ATM is a national campaign of more than 80 organizations all over the country against the aggressive promotion of large-scale mining in the Philippines. They are actively supporting more than 20 mining-affected communities who are opposing the entry or expansion of mining operations in their areas, including the continuing struggle of the people of Marinduque. ATM is convened by HARIBON, Legal Rights and Natural Resources Center (LRC) and the Philippine Partnership for the Development of Human Resources in Rural Areas (PhilDHRRA).

A Beautiful (NOT UGLY) American in Makati

Map of Marinduque
This is a true story. This incident happened while I was checking out from our hotel in Makati City ( Somerset Olympia) last April 10. Prior to checking out, I was surprise to learn that my VISA credit card had been frozen due to more than 4 months of inactivity. Thus, I was prepared to pay cash. The cashier informed me of my bill ( P15,000 and P7.50) for the four days. She then asked if I have 2.50 pesos in change so she could give me back P10 after I gave her 15 of 1000 pesos denomination. I look around if my wife is near, but she was out of the office, enjoying her cigarettes. I glanced by my side and saw a white middle-age man also checking out. All of a sudden, he gave the clerk 2.50 pesos and gave me smile. I was a little bit embarrassed, but manage to say thank you. I asked then if he is an American. He said, yes. I told him I am also an American, but spends six months in Marinduque and six months in Northern California every year, enjoying the snow bird lifestyle. We then exchanged business cards. This American is about 35 years old and a sales manager of radiology equipments with an American company in Salt Lake City, Utah. His wife and family had been on vacation in the Philippines for a week. However, his family decided to stay a couple more days, but he is flying home by himself to US that afternoon for business reasons. When he saw my business card, he ask where and what is in Marinduque. I have to give him the standard answer, I gave to all non-Filipinos. In addition, I told him that anytime he wants to visit Marinduque, he gets a free one night stay ( worth P2500) at the beach house (Chateau Du Mer). He was excited and said that the next time he will be in the Philippines, he will go to Marinduque. The 2.50 pesos he gave me is worth only about 0.06 cents, but it is his kind and friendly action that counts. Hopefully, I will have another client at Chateau Du Mer, soon. Indeed a beautiful American!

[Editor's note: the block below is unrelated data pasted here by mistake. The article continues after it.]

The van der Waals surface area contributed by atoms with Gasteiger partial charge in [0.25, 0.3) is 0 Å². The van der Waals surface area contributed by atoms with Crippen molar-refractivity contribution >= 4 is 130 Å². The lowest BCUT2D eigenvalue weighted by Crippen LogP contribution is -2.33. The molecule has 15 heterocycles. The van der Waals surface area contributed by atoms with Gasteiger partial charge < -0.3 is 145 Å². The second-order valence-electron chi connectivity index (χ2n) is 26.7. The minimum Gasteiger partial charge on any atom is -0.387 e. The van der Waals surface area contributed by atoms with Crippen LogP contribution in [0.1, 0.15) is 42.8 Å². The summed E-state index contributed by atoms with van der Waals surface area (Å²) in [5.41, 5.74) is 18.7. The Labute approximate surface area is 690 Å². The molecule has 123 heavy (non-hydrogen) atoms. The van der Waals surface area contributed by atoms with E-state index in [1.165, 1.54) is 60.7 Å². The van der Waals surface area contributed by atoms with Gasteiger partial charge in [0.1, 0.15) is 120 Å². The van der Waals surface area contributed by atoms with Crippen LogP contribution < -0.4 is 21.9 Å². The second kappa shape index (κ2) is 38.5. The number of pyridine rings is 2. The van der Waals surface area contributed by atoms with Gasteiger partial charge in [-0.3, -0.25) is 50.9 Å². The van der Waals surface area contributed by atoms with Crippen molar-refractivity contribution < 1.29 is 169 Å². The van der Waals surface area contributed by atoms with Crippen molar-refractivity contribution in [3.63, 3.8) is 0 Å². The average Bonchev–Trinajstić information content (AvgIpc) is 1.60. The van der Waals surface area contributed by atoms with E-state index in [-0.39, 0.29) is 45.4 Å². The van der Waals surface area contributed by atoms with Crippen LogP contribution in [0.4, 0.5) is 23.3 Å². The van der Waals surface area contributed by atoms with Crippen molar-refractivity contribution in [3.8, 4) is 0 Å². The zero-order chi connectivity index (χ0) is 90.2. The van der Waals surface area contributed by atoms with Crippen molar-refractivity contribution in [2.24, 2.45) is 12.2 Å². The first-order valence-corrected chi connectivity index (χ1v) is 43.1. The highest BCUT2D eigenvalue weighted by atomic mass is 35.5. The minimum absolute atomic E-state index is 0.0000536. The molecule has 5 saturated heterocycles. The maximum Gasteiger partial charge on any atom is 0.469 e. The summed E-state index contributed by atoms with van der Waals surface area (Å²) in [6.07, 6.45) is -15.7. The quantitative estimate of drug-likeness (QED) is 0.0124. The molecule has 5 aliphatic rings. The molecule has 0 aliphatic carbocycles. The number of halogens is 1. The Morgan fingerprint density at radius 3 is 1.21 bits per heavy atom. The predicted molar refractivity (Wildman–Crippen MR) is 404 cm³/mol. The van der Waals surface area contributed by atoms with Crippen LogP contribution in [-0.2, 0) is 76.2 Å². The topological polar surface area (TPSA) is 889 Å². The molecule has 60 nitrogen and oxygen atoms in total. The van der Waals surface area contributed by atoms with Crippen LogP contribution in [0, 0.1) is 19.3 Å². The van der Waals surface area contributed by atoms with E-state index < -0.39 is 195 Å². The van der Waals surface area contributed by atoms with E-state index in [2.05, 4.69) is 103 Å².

Thursday, May 6, 2010

Latest Political News from Marinduque


Sunset from the Balcony of Chateau Du Mer Beach House, Boac, Marinduque, Philippines

This article was published in the May 4 issue of the Manila Bulletin and titled Velasco vows Infra Projects.
Sounds great! Velasco's opponent is former Congressman Edmund Reyes. Reyes is the son of current congresswoman, Carmencita Reyes. C Reyes is running for governor against Bong Carrion, the current governor. Again, I hope may the least corrupt candidate win!

"Creating reliable infrastructure projects in Marinduque and turning the province into a prime tourism destination are the top priorities of congressional candidate Atty. Allan “PA” Velasco once elected member of Congress on May 10.

Velasco said that infrastructure projects like roads and irrigation facilities, improved hospital services, enhanced electric distribution, and rehabilitation of towns damaged by mine tailings will be the keys to create more jobs and economic opportunities in Marinduque.

The former Marinduque provincial administrator and former chairman of the Marinduque Provincial Tourism Council, Velasco vowed to stop corruption by directly alloting P1 million for each barangay in the province to ensure that public funds intended for economic development are spent as budgeted.

He said that during his term as provincial administrator, he initiated several “bayanihan” projects that built a footbridge in barangay Bangwayin in Torrijos town, a causeway project in Suha also in Torrijos, two classrooms at the Makapuyat National School in Sta. Cruz, a covered court also in Sta. Cruz, and five multi-purpose hall and learning centers in Mogpog. He said that while most of the funds for the projects came from Senators Bong Revilla and Migs Zubiri, the labor portion of the projects were contributed by the barangay residents themselves.

He also said that he implemented the participation of Marinduque in the Moriones Float Festival in Baguio City, the Battle of Moriones during the Moriones Festival, the Marinduque Trade Expo and as assistant in the Southern Tagalog Tourism Summit.

Also on top of Velasco's priority projects once elected to Congress are the rebuilding of the province's dilapidated electrical distribution system to end perennial brownouts, upgrading of services in provincial hospitals, and improvement of the transportation system for a more efficient movement of products from the province to the trading centers.

To complete the province's transformation into an agricultural powerhouse, Velasco will also prioritize the construction of irrigation projects and the improvement of the province's farm to market roads.